Plenty of Americans are concerned, to put it mildly, about the alleged Russian attempt to influence the presidential election here last year. But it might surprise many Americans to learn that this is not the first time a foreign power has tried to sway a US election. Apparently, the Brits and the Germans both tried to influence the campaign in 1940. The story was first flagged by Politico.
The US intelligence community has concluded, with a high degree of confidence, that Russia acted to damage Hillary Clinton and help President-elect Donald Trump. They hacked the DNC to obtain dirt; they planted stories; and they invented fake news, to help sway opinion. US intelligence agencies described it as a "classic influence campaign."
In many ways, the British campaign in 1940 has become the model for that kind of classic influence campaign.
The Brits used wiretaps to get dirt; recruited journalists to plant favorable stories; invented fake stories; used dirty tricks to try to destroy opponents; and funded and coordinated pro-British activist groups.
The goal was to try to change US public opinion and to manipulate America’s political establishment toward helping Britain in its fight against the Nazis. In 1940, this was no sure thing. Incumbent Franklin D. Roosevelt wanted to help the UK but faced an uphill battle to overcome isolationist and “America First” views.
World War II began in Europe in September 1939. By June 1940, Britain was fighting alone against Nazi Germany. All its allies had been crushed and occupied by Hitler’s Germany. Britain was fighting for its life.
Both London and Berlin knew that only US intervention could change the course of the war in the UK's favor. So both nations set out to influence the US election. Churchill had just become prime minister in May 1940, and he hired freelance agent William Stephenson to head up the new North American operation. Stephenson was a Canadian, a war hero, a brilliant inventor and a wealthy and well-connected industrialist. He set up shop on June 21, 1940, at Rockefeller Center in New York City. Room 3603 became headquarters of an organization he christened “British Security Coordination.”
Within days, Stephenson scored a major victory at the Republican Party convention in Philadelphia.
The Brits obviously liked FDR, since he was already campaigning to increase assistance to the UK. But just to hedge their bets, the Brits tried to get a like-minded individual in as the Republican nominee.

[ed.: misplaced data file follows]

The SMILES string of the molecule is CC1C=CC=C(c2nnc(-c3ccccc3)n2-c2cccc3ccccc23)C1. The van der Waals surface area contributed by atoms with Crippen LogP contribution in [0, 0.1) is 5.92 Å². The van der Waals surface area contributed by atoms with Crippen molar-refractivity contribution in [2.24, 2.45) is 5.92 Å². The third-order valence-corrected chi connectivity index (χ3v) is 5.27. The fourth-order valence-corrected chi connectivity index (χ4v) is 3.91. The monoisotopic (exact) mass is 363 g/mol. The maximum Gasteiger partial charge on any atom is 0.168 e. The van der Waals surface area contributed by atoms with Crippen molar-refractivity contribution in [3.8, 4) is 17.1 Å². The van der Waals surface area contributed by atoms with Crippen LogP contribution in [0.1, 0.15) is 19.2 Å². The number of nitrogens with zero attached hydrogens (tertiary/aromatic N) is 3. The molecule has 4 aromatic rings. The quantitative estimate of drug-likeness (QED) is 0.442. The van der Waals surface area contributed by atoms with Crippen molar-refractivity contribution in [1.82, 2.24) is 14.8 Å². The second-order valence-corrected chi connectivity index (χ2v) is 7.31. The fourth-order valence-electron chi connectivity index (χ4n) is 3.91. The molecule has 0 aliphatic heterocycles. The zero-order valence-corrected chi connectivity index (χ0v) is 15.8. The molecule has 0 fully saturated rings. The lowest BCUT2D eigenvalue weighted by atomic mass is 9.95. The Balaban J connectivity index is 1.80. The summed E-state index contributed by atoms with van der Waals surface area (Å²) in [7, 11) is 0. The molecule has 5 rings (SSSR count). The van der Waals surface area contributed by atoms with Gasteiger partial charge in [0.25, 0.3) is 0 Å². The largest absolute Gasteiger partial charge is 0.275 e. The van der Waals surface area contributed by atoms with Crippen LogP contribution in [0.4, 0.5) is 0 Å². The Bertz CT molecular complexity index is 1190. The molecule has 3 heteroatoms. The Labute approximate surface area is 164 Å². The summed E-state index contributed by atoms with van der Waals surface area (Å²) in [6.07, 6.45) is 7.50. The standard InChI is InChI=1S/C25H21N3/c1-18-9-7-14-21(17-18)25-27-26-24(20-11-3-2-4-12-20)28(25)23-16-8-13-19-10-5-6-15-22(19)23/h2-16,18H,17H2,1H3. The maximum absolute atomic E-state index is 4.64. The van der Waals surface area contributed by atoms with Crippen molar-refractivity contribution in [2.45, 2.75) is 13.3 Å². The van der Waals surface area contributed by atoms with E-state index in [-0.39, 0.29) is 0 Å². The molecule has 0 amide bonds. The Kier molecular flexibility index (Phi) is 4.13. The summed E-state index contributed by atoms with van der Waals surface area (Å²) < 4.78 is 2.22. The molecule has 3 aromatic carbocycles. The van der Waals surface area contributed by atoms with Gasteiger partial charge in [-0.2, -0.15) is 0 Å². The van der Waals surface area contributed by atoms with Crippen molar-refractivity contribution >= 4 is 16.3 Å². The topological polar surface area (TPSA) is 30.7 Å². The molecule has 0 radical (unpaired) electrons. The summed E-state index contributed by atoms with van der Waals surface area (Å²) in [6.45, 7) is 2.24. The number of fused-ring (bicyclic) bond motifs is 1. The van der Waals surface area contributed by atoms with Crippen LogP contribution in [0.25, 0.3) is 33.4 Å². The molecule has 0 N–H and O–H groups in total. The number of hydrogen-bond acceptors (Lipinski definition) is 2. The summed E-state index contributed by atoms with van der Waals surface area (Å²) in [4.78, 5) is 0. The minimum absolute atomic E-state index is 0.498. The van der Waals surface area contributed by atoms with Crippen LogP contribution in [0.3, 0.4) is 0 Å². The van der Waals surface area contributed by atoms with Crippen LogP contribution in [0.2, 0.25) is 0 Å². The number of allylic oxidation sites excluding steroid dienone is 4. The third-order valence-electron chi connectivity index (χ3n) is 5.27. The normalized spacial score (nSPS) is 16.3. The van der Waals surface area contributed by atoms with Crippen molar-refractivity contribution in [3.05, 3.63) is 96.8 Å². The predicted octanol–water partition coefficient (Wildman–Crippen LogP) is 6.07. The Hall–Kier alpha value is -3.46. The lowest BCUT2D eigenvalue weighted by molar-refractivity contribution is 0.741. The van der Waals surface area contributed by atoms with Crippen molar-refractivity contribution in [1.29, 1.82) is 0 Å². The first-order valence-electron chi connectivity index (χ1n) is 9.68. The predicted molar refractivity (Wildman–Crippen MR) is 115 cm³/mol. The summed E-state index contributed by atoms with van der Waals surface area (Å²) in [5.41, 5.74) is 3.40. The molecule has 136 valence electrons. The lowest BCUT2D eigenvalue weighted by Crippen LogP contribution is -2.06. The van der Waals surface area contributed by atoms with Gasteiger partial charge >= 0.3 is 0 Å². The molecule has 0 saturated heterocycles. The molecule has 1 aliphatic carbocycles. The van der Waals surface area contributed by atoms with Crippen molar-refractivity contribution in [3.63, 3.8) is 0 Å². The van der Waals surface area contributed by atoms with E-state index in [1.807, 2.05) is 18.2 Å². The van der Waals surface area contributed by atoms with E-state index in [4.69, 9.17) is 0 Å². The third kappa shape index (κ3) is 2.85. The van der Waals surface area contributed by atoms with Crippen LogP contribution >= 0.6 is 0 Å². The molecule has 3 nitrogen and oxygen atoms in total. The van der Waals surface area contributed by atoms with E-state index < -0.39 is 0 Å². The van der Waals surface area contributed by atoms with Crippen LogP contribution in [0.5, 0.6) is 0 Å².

The only GOP candidate with a pro-British agenda was one Wendell Willkie, from Indiana. He went into the convention as a decided underdog.
Then a poll came out from a polling organization called Market Analysis, Inc. It said that 60 percent of delegates favored helping the UK. The findings were published by the New York Herald, and an influential syndicated columnist, William Allen White, wrote that it was now clear the other candidates were out of touch with the party’s grassroots. Willkie won the nomination, to the astonishment of the party and the country.
Decades after the war, it was revealed that Market Analysis, Inc., was a British creation.
Dirty tricks and fake news were employed to discredit individual congressmen, like the prominent isolationist Hamilton Fish of New York. According to an official history, the goal was to "put the fear of God into every isolationist senator and congressman in the country." They funded his opponents; published pamphlets suggesting he was pro-Hitler; released a false photo of Fish with the head of the pro-Nazi German American Bund; and they planted stories saying he was getting financial aid from German agents. The British sustained the effort till he was finally beaten in 1944. Fish blamed the smear campaign on Moscow.
Stephenson’s agents also wiretapped the French embassy and used honey traps to get intelligence from French diplomats about pro-German activities, and stories were then planted in the press.
The German campaign was less successful. Stephenson’s agents found proof that the Nazis were funding America First, the leading isolationist group, with ties to white supremacists. This information was used to discredit the isolationists.
After the war, as British Security Coordination faced being disbanded, Stephenson commissioned an official history to be written, to prevent its achievements being consigned to oblivion. This was a semistandard practice for covert British operations, as a kind of "lessons learned" exercise.
Former agents wrote the history — including Roald Dahl, who went on to write children’s books.
"The Secret History of British Intelligence in the Americas, 1940-45" was declassified in 1999, and you can get a copy from your usual online bookstores. You can cross-check parts of it with other documents in the UK National Archives, and in memoirs from other participants and interviews they've given over the years. One memoir was actually titled "You Only Live Once." Another former agent, Ian Fleming, took to writing. Actor Noel Coward is also believed to have been recruited by British intelligence.
So did it work? The jury is still out. Apart from getting lucky with the Republican nomination, the Brits failed to push Congress over the edge. The interventionists did secure some narrow votes in Congress to send material aid to the UK, votes that really pushed the envelope of America’s neutrality laws.
But Congress remained strongly anti-war until the day Japan attacked Pearl Harbor. Even then, there was little support for a war in Europe until Hitler declared war on the United States on Dec. 11, 1941.